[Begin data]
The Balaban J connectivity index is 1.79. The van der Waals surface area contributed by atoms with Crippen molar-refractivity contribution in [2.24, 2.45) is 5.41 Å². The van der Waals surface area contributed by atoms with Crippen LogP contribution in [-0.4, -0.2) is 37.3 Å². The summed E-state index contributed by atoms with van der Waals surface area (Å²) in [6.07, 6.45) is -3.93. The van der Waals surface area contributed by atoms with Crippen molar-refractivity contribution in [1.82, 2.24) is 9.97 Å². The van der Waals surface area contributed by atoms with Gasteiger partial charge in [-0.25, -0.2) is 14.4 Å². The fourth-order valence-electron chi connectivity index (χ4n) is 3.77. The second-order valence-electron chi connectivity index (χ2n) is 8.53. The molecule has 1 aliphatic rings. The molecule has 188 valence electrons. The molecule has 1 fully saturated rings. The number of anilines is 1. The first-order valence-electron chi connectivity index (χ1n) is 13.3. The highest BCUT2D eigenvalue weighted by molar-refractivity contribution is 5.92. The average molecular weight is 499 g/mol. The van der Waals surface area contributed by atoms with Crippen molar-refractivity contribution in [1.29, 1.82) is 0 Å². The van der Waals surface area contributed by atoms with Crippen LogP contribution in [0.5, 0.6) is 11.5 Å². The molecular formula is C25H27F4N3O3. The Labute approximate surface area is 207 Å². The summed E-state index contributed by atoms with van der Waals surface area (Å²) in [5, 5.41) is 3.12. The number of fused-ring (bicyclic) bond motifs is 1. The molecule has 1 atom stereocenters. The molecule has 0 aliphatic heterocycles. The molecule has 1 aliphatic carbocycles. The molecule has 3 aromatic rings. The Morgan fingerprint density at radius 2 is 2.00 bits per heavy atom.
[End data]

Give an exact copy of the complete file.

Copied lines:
The Balaban J connectivity index is 1.79. The van der Waals surface area contributed by atoms with Crippen molar-refractivity contribution in [2.24, 2.45) is 5.41 Å². The van der Waals surface area contributed by atoms with Crippen LogP contribution in [-0.4, -0.2) is 37.3 Å². The summed E-state index contributed by atoms with van der Waals surface area (Å²) in [6.07, 6.45) is -3.93. The van der Waals surface area contributed by atoms with Crippen molar-refractivity contribution in [1.82, 2.24) is 9.97 Å². The van der Waals surface area contributed by atoms with Gasteiger partial charge in [-0.25, -0.2) is 14.4 Å². The fourth-order valence-electron chi connectivity index (χ4n) is 3.77. The second-order valence-electron chi connectivity index (χ2n) is 8.53. The molecule has 1 aliphatic rings. The molecule has 188 valence electrons. The molecule has 1 fully saturated rings. The number of anilines is 1. The first-order valence-electron chi connectivity index (χ1n) is 13.3. The highest BCUT2D eigenvalue weighted by molar-refractivity contribution is 5.92. The average molecular weight is 499 g/mol. The van der Waals surface area contributed by atoms with Crippen molar-refractivity contribution in [1.29, 1.82) is 0 Å². The van der Waals surface area contributed by atoms with Crippen LogP contribution in [0.5, 0.6) is 11.5 Å². The molecular formula is C25H27F4N3O3. The Labute approximate surface area is 207 Å². The summed E-state index contributed by atoms with van der Waals surface area (Å²) in [5, 5.41) is 3.12. The number of fused-ring (bicyclic) bond motifs is 1. The molecule has 1 atom stereocenters. The molecule has 0 aliphatic heterocycles. The molecule has 1 aliphatic carbocycles. The molecule has 3 aromatic rings. The Morgan fingerprint density at radius 2 is 2.00 bits per heavy atom.